One year on from its publication, Paul Kelly’s Conflict, War and Revolution: The problem of politics in international political thought has been downloaded over 3,000 times from the LSE Press website.
To mark the anniversary, we interviewed its author to consider key themes of this powerful work of political thinking, considering the changing landscapes of international politics 12 months on.
- LSE Press: Hello, Paul. Your book is centred around the political writings of a broad canon of theorists. Primarily, you tackle 10 key political thinkers – Thucydides, St Augustine, Machiavelli, Thomas Hobbes, John Locke, Jean-Jacques Rousseau, Clausewitz, Lenin and Mao, and Carl Schmitt. Of these, whose work has had the biggest influence on your writing, thought, and research? Were there any other notable figures which you would have liked to have included?
Paul Kelly: The list or canon of theorists was drawn from a longer list of thinkers I have been interested in for a long time – perhaps there will be a second book that covers them but it would have a different narrative story.
On the question of who would I have liked to add – the obvious candidate (to me) is Judith Shklar as she is interesting in her own right and is being reconsidered in light of some of the themes covered in the book.
Who has had the most impact? I tend to like those I disagree with most so in that respect Augustine, Clausewitz and Schmitt are high up. Thucydides is in a different category and I think all politics students should read his history.
- Much has happened since the publication of Conflict, War and Revolution: The problem of politics in international political thought in 2022. From the Russian invasion of Ukraine, to waves of strike action and ongoing climate protests across the globe. Drawing upon the political theorists cited in your book, alongside your own work, how does your book enrich our understanding of the political conflicts we presently face in a UK context?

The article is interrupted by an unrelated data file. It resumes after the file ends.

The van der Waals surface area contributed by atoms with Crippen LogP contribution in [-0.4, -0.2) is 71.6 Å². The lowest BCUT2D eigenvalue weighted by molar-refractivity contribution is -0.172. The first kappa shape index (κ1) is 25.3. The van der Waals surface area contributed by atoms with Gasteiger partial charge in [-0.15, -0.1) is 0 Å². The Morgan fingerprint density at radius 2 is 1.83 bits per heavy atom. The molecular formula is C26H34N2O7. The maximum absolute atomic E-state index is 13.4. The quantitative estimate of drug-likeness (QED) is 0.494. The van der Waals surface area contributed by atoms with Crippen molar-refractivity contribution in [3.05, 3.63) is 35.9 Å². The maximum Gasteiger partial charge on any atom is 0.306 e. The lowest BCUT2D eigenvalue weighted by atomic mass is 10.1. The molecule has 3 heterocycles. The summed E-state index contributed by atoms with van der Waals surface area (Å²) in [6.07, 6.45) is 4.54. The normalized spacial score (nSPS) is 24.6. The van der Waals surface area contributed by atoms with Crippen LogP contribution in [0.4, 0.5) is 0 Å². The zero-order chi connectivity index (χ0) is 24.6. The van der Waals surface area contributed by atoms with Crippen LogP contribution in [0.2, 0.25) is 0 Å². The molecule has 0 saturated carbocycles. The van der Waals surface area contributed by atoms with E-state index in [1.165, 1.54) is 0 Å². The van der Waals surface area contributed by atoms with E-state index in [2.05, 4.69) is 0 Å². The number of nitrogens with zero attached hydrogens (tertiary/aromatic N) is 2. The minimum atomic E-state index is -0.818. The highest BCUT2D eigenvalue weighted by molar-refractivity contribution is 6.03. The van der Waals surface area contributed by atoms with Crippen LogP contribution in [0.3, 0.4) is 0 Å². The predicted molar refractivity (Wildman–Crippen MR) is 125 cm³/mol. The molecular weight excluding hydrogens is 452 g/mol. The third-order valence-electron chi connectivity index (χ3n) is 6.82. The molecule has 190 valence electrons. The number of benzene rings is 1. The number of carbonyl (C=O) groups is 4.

The obvious challenge since the book is the interstate war in Eastern Europe. We had assumed in the west that wars happen elsewhere amongst ‘new actors’ in failed states but now we have a very old-fashioned war of opposing armies with familiar technology such as Tanks and Artillery etc. This made some of the ideas and theorists in the book extraordinarily prescient – as Clausewitz and war strategy is subject of op-eds, and as Schmitt is called on by some of the more ‘theoretical’ Putin apologists/ideologues.
But other issues are also important. The internal struggles within the UK’s ruling party with its opposition between national protectionism and ideology and global cooperation/trade versus sovereignty is well informed by some of the arguments. Indeed two of the most prominent defenders of Brexit sovereignty as a theoretical project are leading Hobbes scholars – Noel Malcolm and Richard Tuck.
Finally, Biden’s strategy towards China raises both the familiar Thucydides trap and the idea of Grossraum ‘blocks’ found in Schmitt theory of international politics. In this realignment, where should the UK be as Sunak tries to reorient foreign and trade policy post Brexit?